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Great Lives lecture series launches Jan. 18 with astronaut John Glenn

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The region’s William B. Crawley Great Lives series returns with a lineup of personalities who loom larger than life—and who are timely subjects for 2022. The lives of Dolly Parton, Vincent van Gogh, Ida B. Wells, Jimmy Carter and more will be revealed during the three-month series, which marks its 19th season this year.

The organizers at the University of Mary Washington are taking a “wait and see” strategy with the lectures. Tentatively planned to be entirely in-person for the first time in two years, the surge of the COVID-19 omicron variant has necessitated the first four lectures—all in January—be livestreamed online. They can be accessed on the program website (umw.edu/greatlives).

Professor Crawley said they will monitor the COVID situation with the hope that the subsequent 12 lectures, beginning on Feb. 1, can be in person in George Washington Hall’s Dodd Auditorium. All updates will be announced on the website.

These free lectures will take place on Tuesdays and Thursdays, from Jan. 18 through March 10, at 7:30 p.m. Proof of vaccination or a negative COVID test is required, as are face masks, for all attendees.

The lecture series was forced online during its last two seasons due to the pandemic. And in 2021, only in-house talent was used. Crawley said UMW’s professors received rave reviews for their lectures, and “when you think about it, teachers make great speakers. They are used to crafting engaging presentations every day.”

Several UMW professors will present lectures this year as well, including Stephen Farnsworth, discussing the life of Charlie Chaplin. A political science professor may seem a strange fit to comment on a comedian, but Chaplin was also politically active and brought his politics into his comedic work. Professor Surupa Gupta will offer insight on Indira Gandhi, the first and only woman to become India’s prime minister.

Marjorie Och, a professor of art history, will share her thoughts on the endlessly appealing Vincent van Gogh. Local families may be especially interested in the life of the late artist due to the recent “Van Gogh: The Immersive Experience,” which has travelled the world and has been in Washington, D.C., since August.

Also of interest to audiences will be the lecture on Dolly Parton by Sarah Smarsh. Parton built a successful career, penning songs about working-class women, but she’s also revered for partially funding the Moderna vaccine and promoting childhood literacy, for which she’s been in the news recently. According to Smarsh’s biography “She Come By It Natural,” Parton’s recent surge in popularity makes sense.

“Maybe it’s no coincidence that Parton’s popularity seemed to surge the same year America seemed to falter,” Smarsh writes. “A fractured thing craves wholeness, and that’s what Dolly Parton offers—one woman who simultaneously embodies past and present, rich and poor, feminine and masculine, Jezebel and Holy Mother, the journey of getting out and the sweet return to home.”

Similarly, Jimmy Carter, whose presidency has been recast as “consequential” by writer Jonathan Alter, has been thrust into the cultural consciousness of Americans for his faith, honesty and volunteerism. Alter will present his lecture on Feb. 1.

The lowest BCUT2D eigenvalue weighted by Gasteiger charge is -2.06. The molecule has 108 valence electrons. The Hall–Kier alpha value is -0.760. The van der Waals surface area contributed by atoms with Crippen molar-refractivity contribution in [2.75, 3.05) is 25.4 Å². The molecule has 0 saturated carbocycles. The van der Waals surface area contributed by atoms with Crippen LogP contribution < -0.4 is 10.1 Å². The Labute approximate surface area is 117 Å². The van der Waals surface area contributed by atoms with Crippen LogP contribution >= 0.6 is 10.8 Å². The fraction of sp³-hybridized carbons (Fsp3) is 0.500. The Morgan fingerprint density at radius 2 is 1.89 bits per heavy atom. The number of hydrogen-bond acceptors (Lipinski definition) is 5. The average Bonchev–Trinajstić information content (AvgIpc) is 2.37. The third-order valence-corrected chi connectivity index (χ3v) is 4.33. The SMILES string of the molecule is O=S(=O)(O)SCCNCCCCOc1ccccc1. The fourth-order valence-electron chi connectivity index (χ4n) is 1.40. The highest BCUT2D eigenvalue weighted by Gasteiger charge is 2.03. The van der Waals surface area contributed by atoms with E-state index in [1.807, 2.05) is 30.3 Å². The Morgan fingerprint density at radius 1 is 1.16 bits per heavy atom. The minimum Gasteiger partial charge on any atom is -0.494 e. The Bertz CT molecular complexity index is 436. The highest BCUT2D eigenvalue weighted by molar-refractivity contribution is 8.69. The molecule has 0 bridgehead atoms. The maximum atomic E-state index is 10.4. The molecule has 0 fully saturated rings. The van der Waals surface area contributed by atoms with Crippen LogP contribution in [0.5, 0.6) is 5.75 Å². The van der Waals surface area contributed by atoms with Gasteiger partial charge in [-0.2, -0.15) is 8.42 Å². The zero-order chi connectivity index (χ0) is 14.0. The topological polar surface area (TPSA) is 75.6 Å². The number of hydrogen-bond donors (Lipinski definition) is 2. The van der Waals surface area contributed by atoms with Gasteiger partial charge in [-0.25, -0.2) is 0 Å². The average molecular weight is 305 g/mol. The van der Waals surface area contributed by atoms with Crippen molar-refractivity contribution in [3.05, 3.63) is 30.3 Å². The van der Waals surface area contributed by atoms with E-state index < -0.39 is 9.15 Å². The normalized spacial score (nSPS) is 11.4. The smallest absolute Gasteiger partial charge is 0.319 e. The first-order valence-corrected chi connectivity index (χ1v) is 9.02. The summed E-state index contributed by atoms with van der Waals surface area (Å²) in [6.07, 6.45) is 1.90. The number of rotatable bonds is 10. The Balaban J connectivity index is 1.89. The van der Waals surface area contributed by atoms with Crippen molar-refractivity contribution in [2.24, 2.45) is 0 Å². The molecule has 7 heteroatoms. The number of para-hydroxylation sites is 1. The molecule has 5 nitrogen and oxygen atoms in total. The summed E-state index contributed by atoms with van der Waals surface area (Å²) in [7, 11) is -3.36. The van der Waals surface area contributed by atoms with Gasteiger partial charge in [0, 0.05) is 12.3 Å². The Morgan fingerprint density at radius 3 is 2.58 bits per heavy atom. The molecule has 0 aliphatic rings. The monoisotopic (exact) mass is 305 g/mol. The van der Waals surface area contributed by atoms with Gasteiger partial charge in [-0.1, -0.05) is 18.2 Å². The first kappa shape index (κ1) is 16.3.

The series begins on Jan. 18 with astronaut John Glenn, who was the third American in space and first to orbit the Earth. Historian Jeff Shesol, author of “Mercury Rising: John Glenn, John Kennedy and the New Battleground of the Cold War,” will discuss Glenn’s career, which also spanned time in Congress.

That will be followed a lecture on Frances Perkins, who was “perhaps the most famous woman in America at her time,” according to Crawley, but who few know now. FDR’s labor secretary, Perkins helped deliver the New Deal and will be discussed by biographer Kirstin Downey. Female groundbreakers such as pioneering aviators who didn’t get the same glory as their male counterparts and Sandra Day O’Connor, the first woman on the Supreme Court, are also lecture topics for 2022.

Journalist Ida B. Wells will also be discussed. Biographer Sarah Silkey will cover the career of the pioneering Black woman who forged her path by exposing the horrors of lynching and white supremacy. Her work was a portent of what was to come in America. The life and lynching murder of Emmett Till in 1955 will be discussed by David Tell.

Other authors will be highlighted, too. C.S. Lewis, who penned “The Chronicles of Narnia” and was noted for his theological writing, will be the topic of the final lecture on March 10. Sylvia Plath and Homer round out the literary topics during the series. Season highlights also include the Catholic missionary Mother Teresa.

Rescheduled due to the pandemic, and widely anticipated according to Crawley, is a lecture by Eric Jay Dolin on America’s pirates, whose crimes shaped the early U.S.

All lectures will also be archived and available to watch after recording online. The university’s archives contain the entirely of the 19 years of lectures. The annual lecture series started in 2004 as a biography-focused course, “Great Lives: Biographical Approaches to History and Culture,” using the wealth of knowledge and experience UMW instructors had to offer. That course opened to the public for free because of its widespread appeal and the school’s mission of public service. The response was so great, Crawley said, that the program was moved from its original room, a 200-seat lecture hall, to the 1,200-seat Dodd Auditorium.

Looking forward to two decades of the series, Crawley said he’s glad to be able to provide a service to the community, one that extends the public mission of UMW to educate and inspire.

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